The Mexican Migration

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The Mexican migration to America both mirrored that of the European migration to America as well as differed from it. Both brought immense numbers of people into the United States in the very early days of America. Both groups relied heavily on support systems like their own family, both who came along with them and who did not, because it was such a tremendous move. Both groups of course too, were outsiders in a new world. However, unlike the Europeans, Mexican immigration into America never ended, it is an ongoing pursuit to this day. Our book even states on page 113; “With the one exception of the 1930s, every decade witnessed a substantial increase in the number of Mexican immigrants entering the United States, and there is little reason…show more content…
It was true that Mexican immigrants found it largely easy to acquire a job and depending on where one lived, different skills were required. In the southwestern United States, most jobs could be done without any kind of experience or skills, which was attractive for some immigrants that had little educational means and were in desperate need for a position. In places like the East, these jobs were harder to come by and the requirements were a bit stricter. Still, upward mobility within an occupation only occured in skilled labor jobs, there was no opportunity for it in unskilled labor positions. Immigrants also found out quickly that the working conditions at many of the jobs they took were atrocious. Our book describes this somewhat on page 128; “they did monotonous stoop labor, often under adverse climate conditions. Given the seasonal nature of the jobs, they were forced to travel vast distances and to endure frequent periods of unemployment.”(Gonzales, p. 128). The working hours were extensive and pay was mediocre at best. For those who immigrated to America in hopes of making enough money for themselves and their families to live more adequately, this was a dream gone with the wind. Some even felt that they would never be able to generate enough money to even return to their…show more content…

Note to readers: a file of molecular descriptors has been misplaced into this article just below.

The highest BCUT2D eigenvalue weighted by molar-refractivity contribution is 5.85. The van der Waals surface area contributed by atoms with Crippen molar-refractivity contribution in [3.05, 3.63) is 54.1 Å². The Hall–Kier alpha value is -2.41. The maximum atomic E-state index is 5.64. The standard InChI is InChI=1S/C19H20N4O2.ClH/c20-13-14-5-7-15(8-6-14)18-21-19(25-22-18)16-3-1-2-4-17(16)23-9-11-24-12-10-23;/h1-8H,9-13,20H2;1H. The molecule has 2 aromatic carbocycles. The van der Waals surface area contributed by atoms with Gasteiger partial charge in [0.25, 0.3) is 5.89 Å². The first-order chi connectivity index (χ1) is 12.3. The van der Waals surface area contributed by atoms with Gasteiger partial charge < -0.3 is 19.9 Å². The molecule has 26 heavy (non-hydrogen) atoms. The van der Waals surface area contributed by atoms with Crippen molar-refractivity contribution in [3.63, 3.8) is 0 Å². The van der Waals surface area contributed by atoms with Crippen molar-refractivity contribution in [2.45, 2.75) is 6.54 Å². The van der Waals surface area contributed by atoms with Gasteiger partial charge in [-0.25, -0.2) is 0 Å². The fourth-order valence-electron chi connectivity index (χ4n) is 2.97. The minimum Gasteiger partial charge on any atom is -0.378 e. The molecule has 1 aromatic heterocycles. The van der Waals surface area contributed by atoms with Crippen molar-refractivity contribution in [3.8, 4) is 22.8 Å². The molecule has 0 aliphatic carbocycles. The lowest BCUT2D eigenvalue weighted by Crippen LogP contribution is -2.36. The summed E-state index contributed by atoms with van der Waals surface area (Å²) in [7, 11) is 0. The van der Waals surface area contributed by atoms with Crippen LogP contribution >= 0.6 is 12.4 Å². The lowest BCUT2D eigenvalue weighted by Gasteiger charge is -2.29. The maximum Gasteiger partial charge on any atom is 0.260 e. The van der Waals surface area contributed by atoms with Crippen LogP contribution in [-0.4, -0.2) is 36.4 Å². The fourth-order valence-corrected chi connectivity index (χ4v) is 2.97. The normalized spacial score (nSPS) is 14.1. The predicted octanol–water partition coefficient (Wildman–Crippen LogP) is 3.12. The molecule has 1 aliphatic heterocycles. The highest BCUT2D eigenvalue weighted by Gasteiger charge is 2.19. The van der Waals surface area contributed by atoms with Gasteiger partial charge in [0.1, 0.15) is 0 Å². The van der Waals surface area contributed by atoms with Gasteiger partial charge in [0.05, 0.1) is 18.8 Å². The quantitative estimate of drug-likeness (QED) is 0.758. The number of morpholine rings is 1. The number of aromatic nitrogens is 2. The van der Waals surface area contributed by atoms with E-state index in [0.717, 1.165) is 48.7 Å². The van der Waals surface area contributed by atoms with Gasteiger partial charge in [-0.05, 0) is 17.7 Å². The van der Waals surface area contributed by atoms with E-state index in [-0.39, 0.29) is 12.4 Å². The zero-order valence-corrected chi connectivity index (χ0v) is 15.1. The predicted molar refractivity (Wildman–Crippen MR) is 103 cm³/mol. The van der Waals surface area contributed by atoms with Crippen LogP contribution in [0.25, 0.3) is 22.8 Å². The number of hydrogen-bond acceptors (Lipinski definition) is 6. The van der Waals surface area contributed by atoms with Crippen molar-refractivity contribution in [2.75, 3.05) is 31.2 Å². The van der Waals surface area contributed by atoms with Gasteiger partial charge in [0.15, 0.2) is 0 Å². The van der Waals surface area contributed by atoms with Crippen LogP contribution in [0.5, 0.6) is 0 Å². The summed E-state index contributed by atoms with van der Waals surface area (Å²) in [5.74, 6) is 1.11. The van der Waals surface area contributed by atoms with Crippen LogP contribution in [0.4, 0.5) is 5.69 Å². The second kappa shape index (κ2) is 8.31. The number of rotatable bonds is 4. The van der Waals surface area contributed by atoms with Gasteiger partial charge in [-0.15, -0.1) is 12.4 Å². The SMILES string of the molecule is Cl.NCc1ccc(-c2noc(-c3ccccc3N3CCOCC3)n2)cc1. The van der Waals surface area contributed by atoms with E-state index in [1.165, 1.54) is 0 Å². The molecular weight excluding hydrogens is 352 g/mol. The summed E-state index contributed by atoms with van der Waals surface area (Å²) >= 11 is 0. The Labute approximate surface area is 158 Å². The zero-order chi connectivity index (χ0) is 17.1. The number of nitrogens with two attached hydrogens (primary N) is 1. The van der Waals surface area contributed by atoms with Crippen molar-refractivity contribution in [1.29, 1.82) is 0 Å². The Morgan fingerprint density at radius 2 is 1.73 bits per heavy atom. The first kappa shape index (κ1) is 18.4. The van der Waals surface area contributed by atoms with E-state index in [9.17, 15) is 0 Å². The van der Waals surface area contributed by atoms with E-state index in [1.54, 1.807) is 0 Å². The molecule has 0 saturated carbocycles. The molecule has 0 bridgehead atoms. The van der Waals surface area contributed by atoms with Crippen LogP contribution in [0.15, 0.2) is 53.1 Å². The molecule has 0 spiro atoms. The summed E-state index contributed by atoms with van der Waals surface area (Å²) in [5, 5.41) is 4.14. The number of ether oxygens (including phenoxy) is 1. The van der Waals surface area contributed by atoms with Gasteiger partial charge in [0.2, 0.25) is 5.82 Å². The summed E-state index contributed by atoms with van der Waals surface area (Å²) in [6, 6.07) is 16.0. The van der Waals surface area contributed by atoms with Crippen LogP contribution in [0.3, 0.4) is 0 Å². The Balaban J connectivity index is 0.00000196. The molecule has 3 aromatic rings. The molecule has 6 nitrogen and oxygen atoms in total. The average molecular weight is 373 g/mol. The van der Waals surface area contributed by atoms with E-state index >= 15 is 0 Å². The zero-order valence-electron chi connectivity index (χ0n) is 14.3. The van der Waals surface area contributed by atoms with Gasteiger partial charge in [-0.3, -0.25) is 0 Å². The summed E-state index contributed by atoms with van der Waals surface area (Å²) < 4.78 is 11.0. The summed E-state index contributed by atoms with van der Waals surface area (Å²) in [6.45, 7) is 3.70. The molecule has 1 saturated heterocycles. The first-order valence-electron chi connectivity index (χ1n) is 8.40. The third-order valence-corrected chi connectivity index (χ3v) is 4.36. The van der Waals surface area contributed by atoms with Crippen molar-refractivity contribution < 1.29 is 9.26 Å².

Some lived in tents outside or shoddy shacks. Some lived in close quarters with other workers in labor camps. There were even some that lived right next to the fields they worked in. Those who could afford it sometimes looked for “substandard housing in company towns”(Gonzales, p. 128). Disease spread through these areas like wildfire and those who lived outdoors were easily exposed to elements of nature like wild animals and poor weather conditions. There were no schools for the children. Because of the occupations most of the immigrants had and their financial situation, their social status seemed to remain fixed. It was hardly the American dream they had previously hoped for. The Mexican migration to America, although great, would later bring on much disappointment to those who decided to come to America. They faced unkind treatment and were not as welcomed as the European immigrants. They also held the worst of jobs that were available and where they were forced to live most often was utterly undesirable. Mexican people immigrated to America with glorious dreams of a new and improved escape from their old lives, but in doing so, they faced persistent struggles with racism, working and living
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